THE BRAIDING PROCESS
A pillow, called a mousadah, is used as a support on which to create the braiding. Depending on the complexity of the pattern, a woman working on a single piece of Talli will use between eight and 50 dahary (bobbins) to hold the equivalent number of threads she is working with. Each pillow is attached to a metal stand called a kajoujah, and is placed in front of the artisan.
The Talli braids traditionally used real silver or gold thread to create the centrepiece of these intricate patterns, and they were combined with pure cotton threads of different colours that ran along the borders of the piece. The combined result would create special patterns for weddings and other ceremonial occasions. Today, the real silver and gold have been replaced by synthetic versions. Alongside silver, the most popular colours for Emirati Talli are black, green, red and white.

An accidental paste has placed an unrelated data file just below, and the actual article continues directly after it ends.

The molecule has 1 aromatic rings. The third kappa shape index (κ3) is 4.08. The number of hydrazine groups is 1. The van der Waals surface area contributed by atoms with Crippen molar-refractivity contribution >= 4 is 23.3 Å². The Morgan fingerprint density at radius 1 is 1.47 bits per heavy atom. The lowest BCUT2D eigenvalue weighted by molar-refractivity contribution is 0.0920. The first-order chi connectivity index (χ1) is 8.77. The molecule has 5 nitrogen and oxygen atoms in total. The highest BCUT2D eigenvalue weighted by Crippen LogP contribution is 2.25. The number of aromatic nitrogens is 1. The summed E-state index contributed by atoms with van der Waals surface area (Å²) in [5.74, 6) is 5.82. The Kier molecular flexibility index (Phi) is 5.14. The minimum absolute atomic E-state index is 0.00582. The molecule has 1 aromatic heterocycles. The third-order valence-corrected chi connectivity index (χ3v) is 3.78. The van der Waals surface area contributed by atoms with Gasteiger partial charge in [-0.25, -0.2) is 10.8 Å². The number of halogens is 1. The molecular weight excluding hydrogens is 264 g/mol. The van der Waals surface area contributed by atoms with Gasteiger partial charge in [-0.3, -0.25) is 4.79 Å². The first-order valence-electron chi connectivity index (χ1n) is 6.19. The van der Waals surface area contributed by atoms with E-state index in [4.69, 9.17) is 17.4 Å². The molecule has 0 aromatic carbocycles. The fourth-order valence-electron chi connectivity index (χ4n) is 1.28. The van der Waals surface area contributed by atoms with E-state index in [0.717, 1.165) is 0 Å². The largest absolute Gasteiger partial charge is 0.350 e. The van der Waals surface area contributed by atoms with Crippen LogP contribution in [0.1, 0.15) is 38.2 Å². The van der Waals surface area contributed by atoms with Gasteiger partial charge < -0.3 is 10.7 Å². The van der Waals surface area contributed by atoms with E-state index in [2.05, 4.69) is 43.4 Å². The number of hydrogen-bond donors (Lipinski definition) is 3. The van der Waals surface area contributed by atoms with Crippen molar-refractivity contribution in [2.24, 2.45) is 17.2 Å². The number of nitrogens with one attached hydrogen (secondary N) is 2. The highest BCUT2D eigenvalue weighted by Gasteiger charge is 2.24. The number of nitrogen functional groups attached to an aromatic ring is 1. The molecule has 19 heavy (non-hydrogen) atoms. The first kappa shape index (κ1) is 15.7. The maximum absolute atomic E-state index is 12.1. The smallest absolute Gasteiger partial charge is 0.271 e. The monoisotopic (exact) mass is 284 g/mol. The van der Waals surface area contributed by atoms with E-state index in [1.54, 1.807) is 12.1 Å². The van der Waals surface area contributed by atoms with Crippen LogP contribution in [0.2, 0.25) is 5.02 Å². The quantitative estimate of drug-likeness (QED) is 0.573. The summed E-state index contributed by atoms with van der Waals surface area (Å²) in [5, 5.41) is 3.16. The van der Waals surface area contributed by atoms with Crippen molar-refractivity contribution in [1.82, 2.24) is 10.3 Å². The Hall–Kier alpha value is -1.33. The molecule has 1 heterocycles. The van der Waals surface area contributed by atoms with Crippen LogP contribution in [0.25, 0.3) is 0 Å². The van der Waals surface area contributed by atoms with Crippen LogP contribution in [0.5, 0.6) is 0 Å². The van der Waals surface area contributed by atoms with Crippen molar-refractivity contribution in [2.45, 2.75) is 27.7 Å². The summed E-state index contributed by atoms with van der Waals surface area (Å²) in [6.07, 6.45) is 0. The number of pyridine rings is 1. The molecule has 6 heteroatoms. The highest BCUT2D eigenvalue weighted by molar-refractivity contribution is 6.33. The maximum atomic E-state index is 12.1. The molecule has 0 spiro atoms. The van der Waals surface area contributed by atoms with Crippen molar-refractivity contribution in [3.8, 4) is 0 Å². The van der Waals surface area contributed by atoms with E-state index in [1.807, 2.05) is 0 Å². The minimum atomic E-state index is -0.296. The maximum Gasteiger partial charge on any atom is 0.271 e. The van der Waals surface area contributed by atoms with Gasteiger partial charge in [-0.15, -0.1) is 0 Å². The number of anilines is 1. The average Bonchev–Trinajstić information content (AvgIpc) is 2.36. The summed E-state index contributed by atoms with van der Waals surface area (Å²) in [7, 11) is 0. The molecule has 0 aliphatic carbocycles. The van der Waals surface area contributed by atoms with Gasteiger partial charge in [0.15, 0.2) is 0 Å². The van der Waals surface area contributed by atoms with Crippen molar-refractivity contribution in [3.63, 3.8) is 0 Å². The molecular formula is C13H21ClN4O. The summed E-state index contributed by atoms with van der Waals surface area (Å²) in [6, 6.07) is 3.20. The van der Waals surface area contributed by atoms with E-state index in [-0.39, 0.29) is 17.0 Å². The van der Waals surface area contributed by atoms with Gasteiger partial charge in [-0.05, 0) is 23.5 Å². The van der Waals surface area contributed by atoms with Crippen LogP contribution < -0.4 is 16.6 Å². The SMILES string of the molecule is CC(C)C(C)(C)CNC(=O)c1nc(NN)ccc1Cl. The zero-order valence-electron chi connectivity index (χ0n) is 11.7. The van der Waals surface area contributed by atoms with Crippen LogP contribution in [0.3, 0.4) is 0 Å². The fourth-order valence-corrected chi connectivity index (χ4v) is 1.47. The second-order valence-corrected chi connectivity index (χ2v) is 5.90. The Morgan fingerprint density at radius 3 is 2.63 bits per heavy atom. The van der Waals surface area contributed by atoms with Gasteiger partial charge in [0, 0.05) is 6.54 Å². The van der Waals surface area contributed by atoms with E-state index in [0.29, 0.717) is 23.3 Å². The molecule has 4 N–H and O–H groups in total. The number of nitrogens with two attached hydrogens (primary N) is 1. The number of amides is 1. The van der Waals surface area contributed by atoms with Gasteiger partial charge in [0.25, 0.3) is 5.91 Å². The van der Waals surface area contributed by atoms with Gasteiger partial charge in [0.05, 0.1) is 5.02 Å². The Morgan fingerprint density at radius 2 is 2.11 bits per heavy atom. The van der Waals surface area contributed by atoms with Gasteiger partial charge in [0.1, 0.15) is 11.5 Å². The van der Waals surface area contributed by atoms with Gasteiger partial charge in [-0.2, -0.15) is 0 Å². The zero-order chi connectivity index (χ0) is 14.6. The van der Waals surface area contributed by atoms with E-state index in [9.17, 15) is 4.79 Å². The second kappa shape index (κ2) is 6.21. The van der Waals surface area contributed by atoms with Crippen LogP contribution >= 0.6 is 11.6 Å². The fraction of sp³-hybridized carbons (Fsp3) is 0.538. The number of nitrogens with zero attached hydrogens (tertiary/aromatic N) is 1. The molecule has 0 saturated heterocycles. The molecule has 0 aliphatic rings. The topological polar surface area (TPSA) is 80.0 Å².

Sayer yaay (‘coming and going’) is named after the method used to create this hatch pattern, whereby a single silver thread is passed back and forth.
Bu-khostain or bu-fatlteen (‘double strand’) is a reference to the technique used to weave this pattern, which creates a wide silver band running down the centre of the textile. Only two bobbins of synthetic silver thread are used to make the pattern.
Bu-khosa or bu-fatlah uses a single dahary to create a silver band half the width of bu-khostain, running down the centre of the textile.
Several bands of Talli textile can be sewn next to each other on cuffs, hems or other borders to create striking designs.